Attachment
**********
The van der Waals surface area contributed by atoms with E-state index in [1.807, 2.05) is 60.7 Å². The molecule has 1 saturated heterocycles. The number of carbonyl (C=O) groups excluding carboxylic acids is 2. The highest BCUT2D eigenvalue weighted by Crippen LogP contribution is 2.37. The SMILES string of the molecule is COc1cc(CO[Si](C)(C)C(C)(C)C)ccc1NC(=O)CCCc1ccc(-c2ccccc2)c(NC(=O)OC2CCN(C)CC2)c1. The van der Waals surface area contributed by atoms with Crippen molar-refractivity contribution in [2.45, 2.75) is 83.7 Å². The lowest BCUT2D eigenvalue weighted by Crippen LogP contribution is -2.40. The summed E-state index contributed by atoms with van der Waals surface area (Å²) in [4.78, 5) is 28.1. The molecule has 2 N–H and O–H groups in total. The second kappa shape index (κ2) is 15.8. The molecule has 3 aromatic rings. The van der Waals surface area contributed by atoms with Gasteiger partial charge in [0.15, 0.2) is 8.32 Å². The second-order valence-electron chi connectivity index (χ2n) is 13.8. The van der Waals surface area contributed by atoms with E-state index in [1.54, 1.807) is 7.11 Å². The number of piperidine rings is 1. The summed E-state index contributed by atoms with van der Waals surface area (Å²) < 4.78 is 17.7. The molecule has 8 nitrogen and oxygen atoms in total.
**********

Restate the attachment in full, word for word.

The van der Waals surface area contributed by atoms with E-state index in [1.807, 2.05) is 60.7 Å². The molecule has 1 saturated heterocycles. The number of carbonyl (C=O) groups excluding carboxylic acids is 2. The highest BCUT2D eigenvalue weighted by Crippen LogP contribution is 2.37. The SMILES string of the molecule is COc1cc(CO[Si](C)(C)C(C)(C)C)ccc1NC(=O)CCCc1ccc(-c2ccccc2)c(NC(=O)OC2CCN(C)CC2)c1. The van der Waals surface area contributed by atoms with Crippen molar-refractivity contribution in [2.45, 2.75) is 83.7 Å². The lowest BCUT2D eigenvalue weighted by Crippen LogP contribution is -2.40. The summed E-state index contributed by atoms with van der Waals surface area (Å²) in [4.78, 5) is 28.1. The molecule has 2 N–H and O–H groups in total. The second kappa shape index (κ2) is 15.8. The molecule has 3 aromatic rings. The van der Waals surface area contributed by atoms with Gasteiger partial charge in [0.15, 0.2) is 8.32 Å². The second-order valence-electron chi connectivity index (χ2n) is 13.8. The van der Waals surface area contributed by atoms with E-state index in [1.54, 1.807) is 7.11 Å². The number of piperidine rings is 1. The summed E-state index contributed by atoms with van der Waals surface area (Å²) < 4.78 is 17.7. The molecule has 8 nitrogen and oxygen atoms in total.